We like the flavor of the beverages we drink. And parents seek a flavorful and suitable regular drink for their children that tastes better than just plain, old water and serves their good health.
A lot of youth like energy drinks and sports drinks. And parents believe they are doing a good thing for their children when they are convinced by advertising that a product is essential to good health. But many health care providers recommend water as the beverage of choice when you are replenishing fluids lost during a work out or sports activity. And they feel just as strongly about caffeine found in energy drinks, many sodas, as well as coffee and tea. Americans are not the only ones looking at the information in these studies. The multi-billion dollar market for energy and sports drinks extends around the globe..
Professionals in Canada, Australia, and Great Britain, to name a few, refer to a U.S. study conducted by the American Academy of Pediatrics Committee on Nutrition and Council on Sports Medicine and Fitness that finds "sports drinks are no more beneficial than water after normal exercise for children." The drinks are high in sugar content and increase risk of obesity. The acid in those drinks can damage tooth enamel. Extreme amounts of caffeine in energy drinks can elevate the heart rate, raise the blood pressure, affect speech, attention, motor activity and body temperature, the study says. Caffeine also dehydrates the body.
Children's brains continue to develop through age 21. The effects of the energy and sports drinks can affect that development. They are related to irritability, nervousness and sleeping problems for those who drink them.
"Energy drinks are beverages that typically contain caffeine, other plant-based stimulants, simple sugars and other additives," the researchers say. Water, experts say, is the first choice for hydration before, during and after exercise, generally speaking. Pediatricians advise that "children and teenagers should be drinking water, and lots of it. They also should be drinking two glasses of low-fat milk daily (lots of good protein, vitamin D and calcium) and perhaps two glasses of juice."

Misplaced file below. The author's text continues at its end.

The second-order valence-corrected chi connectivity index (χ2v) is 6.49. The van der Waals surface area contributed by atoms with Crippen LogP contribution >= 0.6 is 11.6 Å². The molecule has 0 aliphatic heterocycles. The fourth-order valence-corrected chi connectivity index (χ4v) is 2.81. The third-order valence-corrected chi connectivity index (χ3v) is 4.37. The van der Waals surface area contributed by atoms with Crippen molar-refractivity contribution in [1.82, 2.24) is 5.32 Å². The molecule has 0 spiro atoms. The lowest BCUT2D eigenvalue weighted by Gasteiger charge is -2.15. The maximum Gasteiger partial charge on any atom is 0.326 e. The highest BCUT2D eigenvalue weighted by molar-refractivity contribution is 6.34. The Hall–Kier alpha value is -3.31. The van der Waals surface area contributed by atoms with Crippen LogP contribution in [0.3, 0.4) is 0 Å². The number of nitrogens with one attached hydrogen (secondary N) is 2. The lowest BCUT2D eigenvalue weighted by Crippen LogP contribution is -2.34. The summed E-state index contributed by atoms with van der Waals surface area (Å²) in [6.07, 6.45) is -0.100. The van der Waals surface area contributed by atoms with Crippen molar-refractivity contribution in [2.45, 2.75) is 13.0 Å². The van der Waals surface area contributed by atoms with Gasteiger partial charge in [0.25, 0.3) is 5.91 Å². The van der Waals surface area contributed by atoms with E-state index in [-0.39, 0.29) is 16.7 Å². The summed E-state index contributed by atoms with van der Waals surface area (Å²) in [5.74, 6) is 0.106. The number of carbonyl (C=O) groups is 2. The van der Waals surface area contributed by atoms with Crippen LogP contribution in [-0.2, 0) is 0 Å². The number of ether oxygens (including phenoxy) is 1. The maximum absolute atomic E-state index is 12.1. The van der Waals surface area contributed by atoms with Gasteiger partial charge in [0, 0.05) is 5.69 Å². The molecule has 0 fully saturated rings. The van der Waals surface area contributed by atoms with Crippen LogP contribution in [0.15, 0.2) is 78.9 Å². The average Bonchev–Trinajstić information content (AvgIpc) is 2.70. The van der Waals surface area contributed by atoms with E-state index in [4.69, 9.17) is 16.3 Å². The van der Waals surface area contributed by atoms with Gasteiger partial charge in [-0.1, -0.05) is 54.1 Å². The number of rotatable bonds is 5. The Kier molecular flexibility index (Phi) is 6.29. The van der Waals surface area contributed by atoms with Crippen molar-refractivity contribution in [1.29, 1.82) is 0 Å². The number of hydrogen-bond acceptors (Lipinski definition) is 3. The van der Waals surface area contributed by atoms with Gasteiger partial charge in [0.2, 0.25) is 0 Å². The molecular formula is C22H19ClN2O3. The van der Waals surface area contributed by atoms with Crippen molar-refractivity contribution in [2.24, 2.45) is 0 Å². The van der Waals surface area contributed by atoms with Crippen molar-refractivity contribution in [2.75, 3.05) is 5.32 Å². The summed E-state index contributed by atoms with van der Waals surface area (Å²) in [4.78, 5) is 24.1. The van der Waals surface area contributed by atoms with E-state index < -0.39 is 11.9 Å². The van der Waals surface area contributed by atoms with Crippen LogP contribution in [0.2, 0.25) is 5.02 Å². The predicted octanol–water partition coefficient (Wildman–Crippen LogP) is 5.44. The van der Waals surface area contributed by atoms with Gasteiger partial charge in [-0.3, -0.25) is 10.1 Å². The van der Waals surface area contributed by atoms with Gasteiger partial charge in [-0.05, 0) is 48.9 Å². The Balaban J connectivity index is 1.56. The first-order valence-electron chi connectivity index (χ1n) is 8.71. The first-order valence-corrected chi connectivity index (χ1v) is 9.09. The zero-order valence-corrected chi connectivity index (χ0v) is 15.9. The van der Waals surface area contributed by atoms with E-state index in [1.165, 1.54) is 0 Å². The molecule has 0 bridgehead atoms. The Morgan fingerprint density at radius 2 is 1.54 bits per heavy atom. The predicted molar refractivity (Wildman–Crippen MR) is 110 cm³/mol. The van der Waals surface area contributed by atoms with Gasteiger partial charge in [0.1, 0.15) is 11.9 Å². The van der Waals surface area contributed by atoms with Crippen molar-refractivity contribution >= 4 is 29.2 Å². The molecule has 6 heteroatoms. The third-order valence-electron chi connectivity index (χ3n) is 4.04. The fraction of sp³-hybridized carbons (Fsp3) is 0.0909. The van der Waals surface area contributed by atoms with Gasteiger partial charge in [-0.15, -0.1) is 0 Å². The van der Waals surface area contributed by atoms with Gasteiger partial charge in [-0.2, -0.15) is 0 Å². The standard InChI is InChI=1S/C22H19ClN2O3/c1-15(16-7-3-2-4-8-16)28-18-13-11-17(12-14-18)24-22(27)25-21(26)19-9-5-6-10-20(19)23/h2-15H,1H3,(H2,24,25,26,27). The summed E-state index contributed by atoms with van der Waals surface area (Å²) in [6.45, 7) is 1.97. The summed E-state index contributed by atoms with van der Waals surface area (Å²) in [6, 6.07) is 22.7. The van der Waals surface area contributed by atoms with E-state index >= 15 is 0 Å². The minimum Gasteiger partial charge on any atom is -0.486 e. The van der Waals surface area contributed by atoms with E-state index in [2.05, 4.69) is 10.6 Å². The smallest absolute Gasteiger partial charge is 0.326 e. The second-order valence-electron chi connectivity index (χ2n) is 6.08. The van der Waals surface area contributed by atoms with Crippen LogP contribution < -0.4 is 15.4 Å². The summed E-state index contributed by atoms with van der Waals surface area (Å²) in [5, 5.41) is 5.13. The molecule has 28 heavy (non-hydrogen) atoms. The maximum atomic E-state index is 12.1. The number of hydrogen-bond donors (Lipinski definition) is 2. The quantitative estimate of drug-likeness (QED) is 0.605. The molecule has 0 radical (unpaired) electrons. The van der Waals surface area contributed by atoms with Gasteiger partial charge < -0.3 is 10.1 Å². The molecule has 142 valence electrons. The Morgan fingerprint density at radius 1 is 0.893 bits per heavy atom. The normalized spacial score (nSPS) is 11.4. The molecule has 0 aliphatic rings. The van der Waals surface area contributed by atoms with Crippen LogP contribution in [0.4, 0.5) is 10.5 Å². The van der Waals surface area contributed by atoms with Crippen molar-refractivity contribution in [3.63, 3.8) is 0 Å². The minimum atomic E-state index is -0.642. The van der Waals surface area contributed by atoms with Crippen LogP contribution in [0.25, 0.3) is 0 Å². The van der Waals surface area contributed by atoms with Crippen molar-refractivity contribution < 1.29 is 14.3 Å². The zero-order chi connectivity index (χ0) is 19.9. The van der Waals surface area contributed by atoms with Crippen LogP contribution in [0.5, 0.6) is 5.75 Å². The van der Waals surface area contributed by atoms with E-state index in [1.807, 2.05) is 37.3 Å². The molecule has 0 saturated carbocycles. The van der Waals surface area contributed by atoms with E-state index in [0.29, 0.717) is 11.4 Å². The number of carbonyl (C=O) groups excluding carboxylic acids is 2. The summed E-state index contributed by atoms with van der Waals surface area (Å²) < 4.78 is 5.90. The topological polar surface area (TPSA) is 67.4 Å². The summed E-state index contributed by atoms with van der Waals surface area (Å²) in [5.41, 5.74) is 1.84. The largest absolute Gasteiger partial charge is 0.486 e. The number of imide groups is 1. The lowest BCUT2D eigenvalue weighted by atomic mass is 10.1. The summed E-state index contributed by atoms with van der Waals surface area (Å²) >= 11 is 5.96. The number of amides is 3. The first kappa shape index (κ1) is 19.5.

In Australia, the Australian Drug Foundation's Drug Info Clearinghouse indicates that "research shows children and young people who consume energy drinks may suffer sleeping problems, bed-wetting and anxiety."
In Canada, the Ministry of Health Promotion and Sport says the labels on energy drinks "warn that they should not be used by children, pregnant women or breastfeeding women."
Some energy drinks have more than 500 mg of caffeine, equal to the caffeine found in 14 cans of soda. Youngsters are affected more than adults, because they are smaller.
According to Jerry Mayo, Ph.D. and Len Kravitz, Ph.D., the three main goals of energy drinks, some originating as long ago as 1901, are to:
1.) prevent dehydration;
2.) replace electrolytes lost when perspiring heavily; and,
3.) provide carbohydrates needed during exercise.
This is not to say that athletes of all ages don't need to replenish potassium, sodium and sugar. They do. But a thorough workout is required to need to rehydrate the body. These drinks have a time, a place and an audience: rehydrating after an hour of intense physical activity.
Sodium replaces the salt that is lost during rigorous exercise that produces sweat. All professionals agree, it's not enough to just read a label. We need to understand what the products we are going to eat is going to do. Knowledge is the key to making sound decisions.
Family Recovery Center promotes the well being of individuals, families and communities. For more information about this topic, or about the education, prevention and treatment programs offered at FRC, contact us at 964 N. Market St., Lisbon; phone, 330-424-1468; or e-mail, email@example.com. FRC is funded, in part, by United Way of Northern Columbiana County.